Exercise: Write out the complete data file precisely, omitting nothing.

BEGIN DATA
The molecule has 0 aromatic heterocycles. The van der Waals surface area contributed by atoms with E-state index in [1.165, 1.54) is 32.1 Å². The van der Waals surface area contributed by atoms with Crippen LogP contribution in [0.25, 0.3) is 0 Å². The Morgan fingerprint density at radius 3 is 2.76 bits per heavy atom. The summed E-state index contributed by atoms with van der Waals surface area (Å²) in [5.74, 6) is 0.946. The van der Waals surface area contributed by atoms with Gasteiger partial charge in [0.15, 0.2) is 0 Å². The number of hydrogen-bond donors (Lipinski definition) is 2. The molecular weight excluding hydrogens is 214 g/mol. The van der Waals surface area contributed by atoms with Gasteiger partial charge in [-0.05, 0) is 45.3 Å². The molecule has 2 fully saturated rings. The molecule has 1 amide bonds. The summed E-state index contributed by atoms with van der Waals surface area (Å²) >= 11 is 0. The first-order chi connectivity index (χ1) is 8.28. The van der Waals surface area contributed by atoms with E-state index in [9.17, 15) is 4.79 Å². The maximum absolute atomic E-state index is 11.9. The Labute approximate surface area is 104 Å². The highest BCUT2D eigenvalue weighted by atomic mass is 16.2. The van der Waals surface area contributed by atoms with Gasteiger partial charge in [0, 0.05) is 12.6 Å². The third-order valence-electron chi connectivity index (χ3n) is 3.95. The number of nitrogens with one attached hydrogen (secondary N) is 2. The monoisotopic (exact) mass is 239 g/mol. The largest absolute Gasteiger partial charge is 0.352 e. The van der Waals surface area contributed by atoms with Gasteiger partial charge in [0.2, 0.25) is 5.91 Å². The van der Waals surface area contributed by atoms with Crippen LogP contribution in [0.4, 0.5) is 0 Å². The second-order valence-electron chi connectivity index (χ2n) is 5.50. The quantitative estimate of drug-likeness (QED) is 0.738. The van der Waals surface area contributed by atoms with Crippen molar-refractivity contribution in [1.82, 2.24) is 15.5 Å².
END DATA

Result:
The molecule has 0 aromatic heterocycles. The van der Waals surface area contributed by atoms with E-state index in [1.165, 1.54) is 32.1 Å². The van der Waals surface area contributed by atoms with Crippen LogP contribution in [0.25, 0.3) is 0 Å². The Morgan fingerprint density at radius 3 is 2.76 bits per heavy atom. The summed E-state index contributed by atoms with van der Waals surface area (Å²) in [5.74, 6) is 0.946. The van der Waals surface area contributed by atoms with Gasteiger partial charge in [0.15, 0.2) is 0 Å². The number of hydrogen-bond donors (Lipinski definition) is 2. The molecular weight excluding hydrogens is 214 g/mol. The van der Waals surface area contributed by atoms with Gasteiger partial charge in [-0.05, 0) is 45.3 Å². The molecule has 2 fully saturated rings. The molecule has 1 amide bonds. The summed E-state index contributed by atoms with van der Waals surface area (Å²) >= 11 is 0. The first-order chi connectivity index (χ1) is 8.28. The van der Waals surface area contributed by atoms with E-state index in [9.17, 15) is 4.79 Å². The maximum absolute atomic E-state index is 11.9. The Labute approximate surface area is 104 Å². The highest BCUT2D eigenvalue weighted by atomic mass is 16.2. The van der Waals surface area contributed by atoms with Gasteiger partial charge in [0, 0.05) is 12.6 Å². The third-order valence-electron chi connectivity index (χ3n) is 3.95. The number of nitrogens with one attached hydrogen (secondary N) is 2. The monoisotopic (exact) mass is 239 g/mol. The largest absolute Gasteiger partial charge is 0.352 e. The van der Waals surface area contributed by atoms with Gasteiger partial charge in [0.2, 0.25) is 5.91 Å². The van der Waals surface area contributed by atoms with Crippen LogP contribution in [0.4, 0.5) is 0 Å². The second-order valence-electron chi connectivity index (χ2n) is 5.50. The quantitative estimate of drug-likeness (QED) is 0.738. The van der Waals surface area contributed by atoms with Crippen molar-refractivity contribution in [1.82, 2.24) is 15.5 Å².